Faith community speaks out as FCC begins rollback of open internet rules
The Federal Communications Commission is beginning to roll back the internet neutrality rules that regulate Internet service providers, and the faith community is pushing back. The rules provide strict oversight of internet provider companies — something that United Church of Christ advocates on the issue say is necessary to ensure equal access to the internet.
Cheryl Leanza, policy advisor for Office of Communication Inc., the UCC’s media justice arm, said that the FCC’s vote on Thursday is a disappointment for anyone seeking to lift up their voice “in support of a beloved community.”
“A free and open Internet is critical for the people of faith. No matter the faith tradition — be it Evangelical, Protestant, Muslim, Jewish, Catholic, Sikh or Buddhist — each of us relies on the open Internet to build community, express love for the divine, and stand with others for justice,” she said. OC, Inc. has actively been at the forefront in favor of net neutrality.
The FCC voted 2-1 on May 18 to propose a review of the rules, adopted in 2015, that is aimed at eventually loosening them. Net neutrality is the concept of a free and open Internet, aimed at preventing Internet providers from discriminating against content shared on the Web. It means that internet service providers — from companies such as AT&T, Spectrum and Verizon — cannot block access to certain websites or apps, nor can they restrict download speeds in favor of their own content.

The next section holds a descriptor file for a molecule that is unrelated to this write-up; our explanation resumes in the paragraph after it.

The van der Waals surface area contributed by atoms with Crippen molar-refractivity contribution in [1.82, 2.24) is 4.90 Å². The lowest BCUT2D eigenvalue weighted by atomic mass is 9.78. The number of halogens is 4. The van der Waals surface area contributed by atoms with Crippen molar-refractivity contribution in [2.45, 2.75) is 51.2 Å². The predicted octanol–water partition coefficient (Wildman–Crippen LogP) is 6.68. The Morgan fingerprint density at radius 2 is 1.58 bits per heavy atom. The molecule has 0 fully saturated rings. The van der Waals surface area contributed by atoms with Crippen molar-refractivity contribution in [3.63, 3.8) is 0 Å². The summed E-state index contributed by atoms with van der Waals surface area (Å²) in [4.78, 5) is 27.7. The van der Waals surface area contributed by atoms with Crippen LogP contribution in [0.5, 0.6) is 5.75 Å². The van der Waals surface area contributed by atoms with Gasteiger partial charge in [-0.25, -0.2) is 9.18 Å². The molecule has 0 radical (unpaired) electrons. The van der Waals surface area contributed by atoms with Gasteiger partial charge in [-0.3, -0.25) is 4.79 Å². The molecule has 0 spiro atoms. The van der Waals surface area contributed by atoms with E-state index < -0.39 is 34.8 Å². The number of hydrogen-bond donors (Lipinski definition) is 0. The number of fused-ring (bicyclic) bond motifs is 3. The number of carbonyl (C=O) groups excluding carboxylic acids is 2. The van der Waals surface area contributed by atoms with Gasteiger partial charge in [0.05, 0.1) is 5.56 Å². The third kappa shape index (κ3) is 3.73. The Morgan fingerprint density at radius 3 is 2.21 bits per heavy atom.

Proponents of net neutrality fear that undoing the regulations would create internet fast lanes for a paid premium, and drown out the voice of nonprofit organizations with limited financial resources.
“Most faith institutions do not have the money to compete with corporate commercial media. The repeal of net neutrality protections will put faithful and religious content on the margins of the Internet by granting a preference for those who can pay,” Leanza said.
The net-neutrality debate has gained growing attention in recent years. During the FCC’s consideration of the rules in 2015, more than 4 million comments came in to the agency.
For the next 90 days, the FCC will collect public comments before it puts forward a specific order and votes to formally repeal the net neutrality rules. Anyone interested in joining the UCC’s grassroots effort to speak in favor of open internet can learn more on the UCC website, and by asking lawmakers to protect net neutrality.
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